Will Rave Decor Be a Thing in 2023?

Searches for “rave party aesthetic” and “techno style” are on the rise in the fashion world—will the rave-inspired look hit homes next?

According to this year’s Pinterest Predicts report, rave culture is set to make a comeback in 2023 in a big way. Think EDM (electronic dance music), rave parties, neon colors, and more. After years of being cooped up at home, everyone’s ready to have a good time and hit the town again. That said, rave culture isn’t just about partying: It’s also about inclusivity, freedom, and self-expression—ideals that many people are valuing now more than ever.

green velvet couch dining room

Nathan Schroder

With Pinterest searches like “rave party aesthetic” and “techno style” becoming increasingly popular, can we expect to see rave culture make its way into home decor this year, too? We spoke to LA-based interior designer and self-described maximalist Melanie Thomas of Melanie Thomas Design to get her take on whether rave decor will be big in 2023, and how to try the look at home.

neon party sign playroom open shelving counter space jars
Edmund Barr

The History of Rave Culture

To truly appreciate and understand rave decor, it’s helpful to look back at the history of rave culture. Raves, or rave parties, emerged in the late 1980s as electronic music (now known as EDM) and house music began to hit the scene. These mostly unsanctioned dance parties were a closely guarded secret among attendees, taking place in abandoned warehouses or fields where they were hidden from public view (and law enforcement). Similar to other music-inspired subcultures like disco, grunge, and rock, rave culture is understood as a counterculture movement. It blends music and social ideas and embodies values like peace, love, freedom, acceptance, self-expression, and tolerance.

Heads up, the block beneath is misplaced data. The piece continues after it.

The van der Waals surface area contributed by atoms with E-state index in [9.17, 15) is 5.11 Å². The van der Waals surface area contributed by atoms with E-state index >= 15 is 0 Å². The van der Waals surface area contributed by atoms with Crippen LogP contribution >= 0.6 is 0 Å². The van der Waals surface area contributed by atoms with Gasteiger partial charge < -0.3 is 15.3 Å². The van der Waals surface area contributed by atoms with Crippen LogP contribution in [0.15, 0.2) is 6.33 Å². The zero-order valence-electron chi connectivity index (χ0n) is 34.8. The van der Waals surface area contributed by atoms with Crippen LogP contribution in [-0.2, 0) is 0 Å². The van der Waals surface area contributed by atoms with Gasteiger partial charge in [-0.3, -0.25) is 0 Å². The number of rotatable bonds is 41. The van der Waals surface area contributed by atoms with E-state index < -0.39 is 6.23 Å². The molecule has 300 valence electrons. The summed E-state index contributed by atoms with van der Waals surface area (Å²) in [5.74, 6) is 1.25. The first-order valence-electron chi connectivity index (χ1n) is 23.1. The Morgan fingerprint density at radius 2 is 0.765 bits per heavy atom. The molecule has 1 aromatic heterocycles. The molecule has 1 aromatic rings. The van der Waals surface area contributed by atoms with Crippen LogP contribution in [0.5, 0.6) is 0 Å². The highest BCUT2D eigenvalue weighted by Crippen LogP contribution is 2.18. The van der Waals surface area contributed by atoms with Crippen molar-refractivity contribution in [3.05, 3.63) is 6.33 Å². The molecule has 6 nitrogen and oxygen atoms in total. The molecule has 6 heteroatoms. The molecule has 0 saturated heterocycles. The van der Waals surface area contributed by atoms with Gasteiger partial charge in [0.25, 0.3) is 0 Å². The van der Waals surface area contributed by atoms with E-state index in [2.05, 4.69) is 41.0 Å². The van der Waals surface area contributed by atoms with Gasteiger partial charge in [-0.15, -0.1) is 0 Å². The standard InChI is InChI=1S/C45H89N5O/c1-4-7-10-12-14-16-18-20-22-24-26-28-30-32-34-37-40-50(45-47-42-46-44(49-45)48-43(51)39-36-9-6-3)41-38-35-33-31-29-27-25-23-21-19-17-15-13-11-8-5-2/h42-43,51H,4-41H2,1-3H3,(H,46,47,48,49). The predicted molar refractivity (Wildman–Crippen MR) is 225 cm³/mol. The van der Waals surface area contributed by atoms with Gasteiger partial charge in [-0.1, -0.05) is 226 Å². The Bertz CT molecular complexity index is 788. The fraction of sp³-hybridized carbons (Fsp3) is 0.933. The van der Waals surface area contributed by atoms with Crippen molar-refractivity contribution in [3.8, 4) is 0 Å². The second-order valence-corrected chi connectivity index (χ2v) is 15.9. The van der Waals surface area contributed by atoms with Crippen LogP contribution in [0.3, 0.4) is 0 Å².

While rave culture never completely disappeared, it has evolved over time. Today, raves are mostly enjoyed as (legal) festival events that take place over the course of a weekend rather than illicit underground parties. Understandably, the rave scene took a hit in 2020 and 2021, but as in-person concerts and events have resumed, the rave industry is enjoying a resurgence in popularity.

Bedroom with orange couch and colorful bedspread
Helen Elizabeth Norman

Will Rave-Inspired Decor Be Big in 2023?

While rave culture is undoubtedly enjoying a comeback, the jury’s out on whether rave decor will be a popular interior design trend in 2023.

“I personally don’t know if rave decor will be a thing this year, but I certainly see many elements becoming more popular,” Thomas says.

Take, for example, the increased use of neon colors in home decor.

“Already from my clients there has been an uptick in interest for custom neon signs and decor … they were already popular, but I believe more people are climbing onto the neon bandwagon this year,” Thomas says. “The important thing to remember is that rave culture is all about ‘PLUR’—Peace, Love, Unity, and Respect. It’s about being young at heart and having fun, and that is always on-trend.”

Pink shelving and neon supplies against wooden wall
Jacob Fox

What Rave Decor Looks Like in the Home